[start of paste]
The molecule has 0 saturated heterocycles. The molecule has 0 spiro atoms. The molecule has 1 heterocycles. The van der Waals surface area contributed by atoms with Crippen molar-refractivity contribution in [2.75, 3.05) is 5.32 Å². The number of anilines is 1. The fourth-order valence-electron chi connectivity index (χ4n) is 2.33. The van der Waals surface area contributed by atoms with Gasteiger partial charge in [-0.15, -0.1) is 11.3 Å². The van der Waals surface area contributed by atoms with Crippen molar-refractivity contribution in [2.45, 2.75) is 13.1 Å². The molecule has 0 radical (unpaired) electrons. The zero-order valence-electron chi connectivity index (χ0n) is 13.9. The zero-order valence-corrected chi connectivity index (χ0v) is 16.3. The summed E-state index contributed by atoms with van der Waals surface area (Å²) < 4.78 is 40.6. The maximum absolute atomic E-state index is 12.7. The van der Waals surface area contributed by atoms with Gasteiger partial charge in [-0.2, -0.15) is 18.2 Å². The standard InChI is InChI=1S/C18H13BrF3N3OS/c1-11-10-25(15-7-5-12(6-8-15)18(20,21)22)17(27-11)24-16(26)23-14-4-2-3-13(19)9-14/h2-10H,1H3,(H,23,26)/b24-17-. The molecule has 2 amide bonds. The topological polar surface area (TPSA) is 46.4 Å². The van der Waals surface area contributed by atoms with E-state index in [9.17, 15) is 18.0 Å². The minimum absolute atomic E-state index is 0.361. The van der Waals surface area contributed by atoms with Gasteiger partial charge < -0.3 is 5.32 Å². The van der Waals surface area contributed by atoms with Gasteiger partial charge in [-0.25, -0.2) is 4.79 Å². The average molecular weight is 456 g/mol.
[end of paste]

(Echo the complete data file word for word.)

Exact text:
The molecule has 0 saturated heterocycles. The molecule has 0 spiro atoms. The molecule has 1 heterocycles. The van der Waals surface area contributed by atoms with Crippen molar-refractivity contribution in [2.75, 3.05) is 5.32 Å². The number of anilines is 1. The fourth-order valence-electron chi connectivity index (χ4n) is 2.33. The van der Waals surface area contributed by atoms with Gasteiger partial charge in [-0.15, -0.1) is 11.3 Å². The van der Waals surface area contributed by atoms with Crippen molar-refractivity contribution in [2.45, 2.75) is 13.1 Å². The molecule has 0 radical (unpaired) electrons. The zero-order valence-electron chi connectivity index (χ0n) is 13.9. The zero-order valence-corrected chi connectivity index (χ0v) is 16.3. The summed E-state index contributed by atoms with van der Waals surface area (Å²) < 4.78 is 40.6. The maximum absolute atomic E-state index is 12.7. The van der Waals surface area contributed by atoms with Gasteiger partial charge in [-0.2, -0.15) is 18.2 Å². The standard InChI is InChI=1S/C18H13BrF3N3OS/c1-11-10-25(15-7-5-12(6-8-15)18(20,21)22)17(27-11)24-16(26)23-14-4-2-3-13(19)9-14/h2-10H,1H3,(H,23,26)/b24-17-. The molecule has 2 amide bonds. The topological polar surface area (TPSA) is 46.4 Å². The van der Waals surface area contributed by atoms with E-state index in [9.17, 15) is 18.0 Å². The minimum absolute atomic E-state index is 0.361. The van der Waals surface area contributed by atoms with Gasteiger partial charge < -0.3 is 5.32 Å². The van der Waals surface area contributed by atoms with Gasteiger partial charge in [-0.25, -0.2) is 4.79 Å². The average molecular weight is 456 g/mol.